Let’s imagine one hypothetical series. For example, our heroes are a group of X-wing pilots (let’s be honest folks, X-wings would be front and center) assigned to a Rebel Star Cruiser. This cruiser, which for this author can only be a Mon Calamari cruiser, is part of a task force or fleet in the midst of a brutal campaign to liberate a key sector. The Alliance needs the sector to guarantee their control of a key hyperlane to the Core, while the Empire will do anything and everything to prevent this. Note I say sector. This first season isn’t a bunch of one-off episodes, but rather a well crafted arc of dog fights, invasions, fleet battles, and covert affairs all leading up to the end goal. We learn to love these pilots, cheer their successes, feel sorrow in their defeats, and cry when one pays the ultimate sacrifice. The supporting cast has endless potential too. We follow the Imperial Moff holding the sector, the captain of the Rebel cruiser, other pilots, flight crew, top admirals and political leaders, plus everything else in between. Episodes showing the ground campaign to capture a key world introduce generals, infantry, and spies. Episodes showing the overall planning for the campaign offer the chance for cameos from Rebel leaders like Mon Mothma, Admiral Ackbar, or other beloved supporting characters. Sprinkle in references to the Big Three and the rest of what is going on in the galaxy and you have the makings of a great series.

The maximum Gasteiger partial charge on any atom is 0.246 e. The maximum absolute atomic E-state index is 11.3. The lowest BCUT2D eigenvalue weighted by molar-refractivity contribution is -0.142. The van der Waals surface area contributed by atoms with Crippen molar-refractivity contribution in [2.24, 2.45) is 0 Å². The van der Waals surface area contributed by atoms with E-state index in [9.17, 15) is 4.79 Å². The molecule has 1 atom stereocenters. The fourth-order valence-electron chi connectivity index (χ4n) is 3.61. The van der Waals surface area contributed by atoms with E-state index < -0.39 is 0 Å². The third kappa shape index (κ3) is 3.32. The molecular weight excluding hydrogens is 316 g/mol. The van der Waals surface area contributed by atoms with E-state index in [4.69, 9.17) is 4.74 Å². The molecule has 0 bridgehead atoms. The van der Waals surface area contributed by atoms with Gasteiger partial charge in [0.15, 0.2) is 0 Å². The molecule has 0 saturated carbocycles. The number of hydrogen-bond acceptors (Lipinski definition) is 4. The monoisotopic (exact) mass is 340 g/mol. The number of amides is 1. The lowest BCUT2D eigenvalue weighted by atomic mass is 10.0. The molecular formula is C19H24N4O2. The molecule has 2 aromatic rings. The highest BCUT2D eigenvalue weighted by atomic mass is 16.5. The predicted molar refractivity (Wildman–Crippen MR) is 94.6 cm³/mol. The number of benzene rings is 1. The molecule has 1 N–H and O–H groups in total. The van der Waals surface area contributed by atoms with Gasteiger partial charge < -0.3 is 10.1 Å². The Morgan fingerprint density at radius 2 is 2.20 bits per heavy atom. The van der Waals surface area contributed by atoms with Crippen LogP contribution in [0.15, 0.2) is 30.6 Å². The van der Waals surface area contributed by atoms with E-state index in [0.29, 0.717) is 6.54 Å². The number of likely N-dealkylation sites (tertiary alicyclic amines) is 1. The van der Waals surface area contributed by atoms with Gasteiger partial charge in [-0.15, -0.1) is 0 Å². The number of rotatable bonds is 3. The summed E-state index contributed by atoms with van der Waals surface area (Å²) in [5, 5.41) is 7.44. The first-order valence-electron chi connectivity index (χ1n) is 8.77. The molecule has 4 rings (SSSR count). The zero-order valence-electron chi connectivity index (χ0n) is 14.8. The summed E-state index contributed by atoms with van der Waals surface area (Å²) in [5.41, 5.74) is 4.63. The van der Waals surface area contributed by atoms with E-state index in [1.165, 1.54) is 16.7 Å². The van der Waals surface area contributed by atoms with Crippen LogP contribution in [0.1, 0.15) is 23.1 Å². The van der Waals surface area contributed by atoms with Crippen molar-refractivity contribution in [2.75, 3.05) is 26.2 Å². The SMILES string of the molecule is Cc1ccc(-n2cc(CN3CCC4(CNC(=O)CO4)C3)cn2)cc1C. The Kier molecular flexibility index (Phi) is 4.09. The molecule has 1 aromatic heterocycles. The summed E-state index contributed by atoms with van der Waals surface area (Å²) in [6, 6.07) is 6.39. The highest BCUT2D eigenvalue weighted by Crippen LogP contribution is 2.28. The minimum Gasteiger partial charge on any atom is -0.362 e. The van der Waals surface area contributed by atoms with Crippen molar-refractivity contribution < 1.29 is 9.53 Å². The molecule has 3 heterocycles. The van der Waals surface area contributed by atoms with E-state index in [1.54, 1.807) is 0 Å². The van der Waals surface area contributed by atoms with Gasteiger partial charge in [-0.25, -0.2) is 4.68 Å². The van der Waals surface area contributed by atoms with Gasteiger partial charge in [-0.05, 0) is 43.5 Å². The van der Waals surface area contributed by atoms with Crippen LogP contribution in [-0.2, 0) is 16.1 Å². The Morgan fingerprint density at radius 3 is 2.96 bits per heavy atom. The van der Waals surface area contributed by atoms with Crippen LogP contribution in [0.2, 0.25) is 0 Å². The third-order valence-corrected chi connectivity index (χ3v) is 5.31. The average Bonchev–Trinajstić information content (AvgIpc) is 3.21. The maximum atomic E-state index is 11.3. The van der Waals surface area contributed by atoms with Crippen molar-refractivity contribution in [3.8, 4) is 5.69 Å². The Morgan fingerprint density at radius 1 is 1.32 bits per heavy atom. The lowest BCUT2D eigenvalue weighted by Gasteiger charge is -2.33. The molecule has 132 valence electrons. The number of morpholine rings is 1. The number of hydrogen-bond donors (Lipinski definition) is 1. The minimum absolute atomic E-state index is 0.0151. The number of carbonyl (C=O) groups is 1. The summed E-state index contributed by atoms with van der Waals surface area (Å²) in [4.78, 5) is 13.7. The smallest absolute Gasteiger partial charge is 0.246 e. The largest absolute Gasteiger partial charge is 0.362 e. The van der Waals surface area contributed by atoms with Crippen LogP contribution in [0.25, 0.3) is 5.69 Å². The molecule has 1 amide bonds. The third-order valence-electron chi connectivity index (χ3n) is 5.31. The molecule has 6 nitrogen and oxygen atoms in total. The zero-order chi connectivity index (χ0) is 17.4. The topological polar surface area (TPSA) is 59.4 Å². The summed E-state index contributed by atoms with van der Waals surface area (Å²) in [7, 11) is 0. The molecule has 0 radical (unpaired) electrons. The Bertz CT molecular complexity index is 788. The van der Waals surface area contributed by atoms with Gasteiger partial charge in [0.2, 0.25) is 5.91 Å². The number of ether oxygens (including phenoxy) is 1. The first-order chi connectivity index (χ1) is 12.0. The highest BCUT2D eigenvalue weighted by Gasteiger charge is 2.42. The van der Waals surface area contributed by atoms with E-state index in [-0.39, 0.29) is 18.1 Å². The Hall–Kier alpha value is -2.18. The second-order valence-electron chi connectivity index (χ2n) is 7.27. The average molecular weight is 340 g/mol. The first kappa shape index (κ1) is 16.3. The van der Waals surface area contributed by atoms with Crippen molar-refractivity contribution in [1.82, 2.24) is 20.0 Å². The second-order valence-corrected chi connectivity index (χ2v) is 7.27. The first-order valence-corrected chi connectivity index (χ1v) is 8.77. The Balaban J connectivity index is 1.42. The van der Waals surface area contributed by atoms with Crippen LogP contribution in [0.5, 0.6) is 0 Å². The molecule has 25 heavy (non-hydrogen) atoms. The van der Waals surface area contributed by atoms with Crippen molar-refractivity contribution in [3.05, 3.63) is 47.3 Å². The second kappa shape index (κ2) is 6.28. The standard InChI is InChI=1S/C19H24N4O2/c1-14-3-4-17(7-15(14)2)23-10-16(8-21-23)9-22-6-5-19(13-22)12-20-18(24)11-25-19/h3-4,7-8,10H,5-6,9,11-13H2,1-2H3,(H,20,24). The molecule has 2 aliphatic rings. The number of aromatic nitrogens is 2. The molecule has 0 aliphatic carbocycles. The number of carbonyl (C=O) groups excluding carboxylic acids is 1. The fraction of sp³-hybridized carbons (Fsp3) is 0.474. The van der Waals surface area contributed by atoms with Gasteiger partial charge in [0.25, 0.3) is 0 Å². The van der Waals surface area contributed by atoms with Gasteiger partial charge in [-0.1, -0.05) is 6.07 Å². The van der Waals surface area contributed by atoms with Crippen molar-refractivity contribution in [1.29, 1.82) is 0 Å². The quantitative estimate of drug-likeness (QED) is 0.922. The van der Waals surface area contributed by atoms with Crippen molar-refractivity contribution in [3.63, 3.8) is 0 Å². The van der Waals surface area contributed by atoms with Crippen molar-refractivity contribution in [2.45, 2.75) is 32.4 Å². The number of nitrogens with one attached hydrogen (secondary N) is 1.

So, to recap my recipe for a series. Take BSG, add two parts Space: Above & Beyond, one part Star Trek: Deep Space Nine, one part Babylon 5, and a dash of Top Gun. Mix together in a Star Wars shaker and you have one hell of a tasty cocktail! Or TV series. Hmm, guess I shouldn’t be writing this at 5:00pm on a Friday before going our for drinks.

Until next time, Fleet Junkies, HO!